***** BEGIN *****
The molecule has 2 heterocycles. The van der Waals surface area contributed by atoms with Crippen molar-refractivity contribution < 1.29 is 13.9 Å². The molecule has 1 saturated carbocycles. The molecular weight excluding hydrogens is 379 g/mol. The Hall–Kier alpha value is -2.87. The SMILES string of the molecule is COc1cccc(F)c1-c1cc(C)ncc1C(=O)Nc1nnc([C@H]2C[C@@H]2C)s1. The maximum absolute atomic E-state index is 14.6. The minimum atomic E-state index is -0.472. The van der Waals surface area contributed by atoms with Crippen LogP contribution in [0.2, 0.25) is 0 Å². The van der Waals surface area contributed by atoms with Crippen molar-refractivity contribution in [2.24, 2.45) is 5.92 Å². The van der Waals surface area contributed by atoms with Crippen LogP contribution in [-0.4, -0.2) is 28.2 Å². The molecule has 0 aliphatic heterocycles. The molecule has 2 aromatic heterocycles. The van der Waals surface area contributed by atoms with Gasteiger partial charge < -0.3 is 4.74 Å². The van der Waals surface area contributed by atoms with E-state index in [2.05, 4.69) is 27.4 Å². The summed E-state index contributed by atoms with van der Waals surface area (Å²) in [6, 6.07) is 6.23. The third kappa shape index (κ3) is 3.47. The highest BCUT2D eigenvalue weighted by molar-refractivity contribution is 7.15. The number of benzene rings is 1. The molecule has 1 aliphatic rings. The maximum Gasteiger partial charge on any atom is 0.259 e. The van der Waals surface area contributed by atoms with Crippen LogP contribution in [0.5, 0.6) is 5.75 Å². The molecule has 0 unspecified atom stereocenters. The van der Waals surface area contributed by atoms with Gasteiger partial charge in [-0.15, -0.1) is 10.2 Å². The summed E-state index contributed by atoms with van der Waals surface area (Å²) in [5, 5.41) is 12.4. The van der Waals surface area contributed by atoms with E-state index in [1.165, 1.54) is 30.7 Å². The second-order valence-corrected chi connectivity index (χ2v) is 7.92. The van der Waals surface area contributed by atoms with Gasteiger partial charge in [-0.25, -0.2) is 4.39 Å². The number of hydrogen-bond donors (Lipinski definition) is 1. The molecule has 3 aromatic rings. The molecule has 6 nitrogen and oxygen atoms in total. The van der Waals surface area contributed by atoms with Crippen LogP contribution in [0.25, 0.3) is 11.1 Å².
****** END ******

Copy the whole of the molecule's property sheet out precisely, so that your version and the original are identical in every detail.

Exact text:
The molecule has 2 heterocycles. The van der Waals surface area contributed by atoms with Crippen molar-refractivity contribution < 1.29 is 13.9 Å². The molecule has 1 saturated carbocycles. The molecular weight excluding hydrogens is 379 g/mol. The Hall–Kier alpha value is -2.87. The SMILES string of the molecule is COc1cccc(F)c1-c1cc(C)ncc1C(=O)Nc1nnc([C@H]2C[C@@H]2C)s1. The maximum absolute atomic E-state index is 14.6. The minimum atomic E-state index is -0.472. The van der Waals surface area contributed by atoms with Crippen LogP contribution in [0.2, 0.25) is 0 Å². The van der Waals surface area contributed by atoms with Crippen molar-refractivity contribution in [2.24, 2.45) is 5.92 Å². The van der Waals surface area contributed by atoms with Crippen LogP contribution in [-0.4, -0.2) is 28.2 Å². The molecule has 0 aliphatic heterocycles. The molecule has 2 aromatic heterocycles. The van der Waals surface area contributed by atoms with Gasteiger partial charge < -0.3 is 4.74 Å². The van der Waals surface area contributed by atoms with E-state index in [2.05, 4.69) is 27.4 Å². The summed E-state index contributed by atoms with van der Waals surface area (Å²) in [6, 6.07) is 6.23. The third kappa shape index (κ3) is 3.47. The highest BCUT2D eigenvalue weighted by molar-refractivity contribution is 7.15. The number of benzene rings is 1. The molecule has 1 aliphatic rings. The maximum Gasteiger partial charge on any atom is 0.259 e. The van der Waals surface area contributed by atoms with Crippen LogP contribution in [0.5, 0.6) is 5.75 Å². The molecule has 0 unspecified atom stereocenters. The van der Waals surface area contributed by atoms with Gasteiger partial charge in [-0.15, -0.1) is 10.2 Å². The summed E-state index contributed by atoms with van der Waals surface area (Å²) in [5, 5.41) is 12.4. The van der Waals surface area contributed by atoms with E-state index in [1.165, 1.54) is 30.7 Å². The second-order valence-corrected chi connectivity index (χ2v) is 7.92. The van der Waals surface area contributed by atoms with Gasteiger partial charge in [-0.25, -0.2) is 4.39 Å². The number of hydrogen-bond donors (Lipinski definition) is 1. The molecule has 3 aromatic rings. The molecule has 6 nitrogen and oxygen atoms in total. The van der Waals surface area contributed by atoms with Crippen LogP contribution in [0.25, 0.3) is 11.1 Å².